HIMSS24: The Year When the Artificial Became Real (or At Least, Realer)

March 19, 2024
The discussions around artificial intelligence at this year’s HIMSS Conference in Orlando were very real, and very reality-based

As a 32-times veteran of HIMSS Conferences, I feel as though I have some standing to opine about trends over the years in themes present in the conference. Indeed, the annual HIMSS Conference, sponsored by the Healthcare Information and Management Systems Society, as evolved dramatically—if gradually—over the past several decades. I still remember my first HIMSS Conference, back in 1991, at the Moscone Center in San Francisco, and what it was like. Back then, twenty years before the passage of a federal law required the vast majority of hospitals to implement electronic health records, the HIMSS experience honestly was a rather strange one. Walking the exhibit floor, there was no clear overarching theme; instead, a wide range of vendor companies—some of them reportedly pitching solutions that were still in the “vaporware” phase of development—hawked a very wide range of answers to healthcare’s challenges.

Well, that was more than three decades ago; and these days, there is a unifying overall theme that is unmistakable that is driving everything: the exploding cost of the U.S. healthcare system—the Medicare actuaries are telling us that we will be going from the current approximately $4.6 trillion in annual expenditures, to a mindblowing $7.2 trillion within the next eight years—is pushing the entire healthcare system towards action. Or, to be more precise, the purchasers and payers of U.S. healthcare costs—the federal government, state government, employers, and the health plans that pay for the healthcare system’s expenditures—are demanding that the providers of healthcare—the hospitals, physicians and medical groups, and integrated health systems—curb costs and improve patient outcomes.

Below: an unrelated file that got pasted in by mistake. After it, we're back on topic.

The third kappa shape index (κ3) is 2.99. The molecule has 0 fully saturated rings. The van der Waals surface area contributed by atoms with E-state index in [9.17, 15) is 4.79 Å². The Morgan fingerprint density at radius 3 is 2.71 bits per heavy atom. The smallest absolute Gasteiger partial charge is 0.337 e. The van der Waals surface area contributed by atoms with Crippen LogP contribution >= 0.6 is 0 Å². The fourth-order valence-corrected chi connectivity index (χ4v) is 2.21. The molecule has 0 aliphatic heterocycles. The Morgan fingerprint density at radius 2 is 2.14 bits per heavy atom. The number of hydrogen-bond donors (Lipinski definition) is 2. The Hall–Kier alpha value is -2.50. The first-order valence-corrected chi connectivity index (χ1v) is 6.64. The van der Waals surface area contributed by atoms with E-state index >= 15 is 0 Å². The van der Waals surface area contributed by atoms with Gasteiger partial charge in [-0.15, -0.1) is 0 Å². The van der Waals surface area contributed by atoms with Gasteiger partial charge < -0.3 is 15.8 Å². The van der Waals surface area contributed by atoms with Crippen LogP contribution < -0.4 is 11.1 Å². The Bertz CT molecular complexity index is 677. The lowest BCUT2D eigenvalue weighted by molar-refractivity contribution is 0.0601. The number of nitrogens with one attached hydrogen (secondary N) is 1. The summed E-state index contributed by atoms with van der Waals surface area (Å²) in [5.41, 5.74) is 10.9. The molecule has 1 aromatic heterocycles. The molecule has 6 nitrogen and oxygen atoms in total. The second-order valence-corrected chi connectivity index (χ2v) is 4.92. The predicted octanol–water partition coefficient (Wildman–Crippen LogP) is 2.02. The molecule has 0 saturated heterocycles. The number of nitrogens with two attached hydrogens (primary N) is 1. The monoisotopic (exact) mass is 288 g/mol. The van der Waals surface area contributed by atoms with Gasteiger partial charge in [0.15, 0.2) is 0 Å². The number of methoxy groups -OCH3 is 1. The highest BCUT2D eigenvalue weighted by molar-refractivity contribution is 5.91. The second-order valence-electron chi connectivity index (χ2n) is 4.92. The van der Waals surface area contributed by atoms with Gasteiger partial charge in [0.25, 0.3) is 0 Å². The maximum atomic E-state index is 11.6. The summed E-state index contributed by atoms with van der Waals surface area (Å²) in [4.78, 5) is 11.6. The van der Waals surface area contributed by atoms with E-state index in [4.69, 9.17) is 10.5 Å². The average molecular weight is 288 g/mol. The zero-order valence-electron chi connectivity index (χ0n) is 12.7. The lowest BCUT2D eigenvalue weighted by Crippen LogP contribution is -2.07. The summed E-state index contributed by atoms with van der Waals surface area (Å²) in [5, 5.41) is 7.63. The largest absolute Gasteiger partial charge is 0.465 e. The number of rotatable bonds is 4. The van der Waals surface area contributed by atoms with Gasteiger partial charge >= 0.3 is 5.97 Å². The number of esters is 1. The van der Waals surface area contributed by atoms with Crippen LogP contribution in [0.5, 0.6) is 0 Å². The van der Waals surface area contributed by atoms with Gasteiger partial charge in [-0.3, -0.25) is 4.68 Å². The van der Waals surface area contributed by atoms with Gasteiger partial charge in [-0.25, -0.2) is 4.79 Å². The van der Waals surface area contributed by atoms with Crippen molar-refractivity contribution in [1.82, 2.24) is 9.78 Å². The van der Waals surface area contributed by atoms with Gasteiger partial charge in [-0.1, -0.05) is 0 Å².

Of course, the underlying factors involved here are daunting in the extreme: the number of Americans ages 65 and older is projected to increase from 58 million in 2022 to 82 million by 2050, with that group’s share of the population rising from 17 percent to 23 percent; meanwhile, the proportion of Americans living with one or more chronic diseases is absolutely exploding now. And those two factors alone are fueling the core explosion in healthcare costs. At the same time, labor costs are exploding, especially the costs of employing clinicians, and most especially, the costs of nurse staffing.

All of these factors are pushing forward the phenomenon of value-based, including risk-based, contracting. But that shift from volume-based to value-based reimbursement alone will not be enough, and everyone knows it: everyone working in the healthcare system will need better and better tools, including analytics and productivity tools, to change the equation and improve the value of healthcare.

And so the moment for artificial intelligence (AI) and machine learning (ML) has arrived. It’s not that AI is actually new; depending on how one defines artificial intelligence, numerous speakers and panelists noted last week at the Orange County Convention Center in Orlando, forms of AI have been around for years. The difference is that, for the first time, a very large percentage of patient care organizations are now actively plunging into the development of AI—both “traditional” AI—meaning AI architected through the development of formal algorithms—and generative AI. Of course, under the umbrella of those two broad categories are a vast range of different strategies being pursued healthcare system-wide, by groups of individuals coming out of a very wide range of disciplines, from IT/programming to data science to clinical and operational backgrounds, all with the intent to improve diagnostics, optimize clinician workflows and clinician productivity, address staffing shortages and costs, and ultimately also better connect clinicians and care teams to patients—all in order to curb costs and improve outcomes.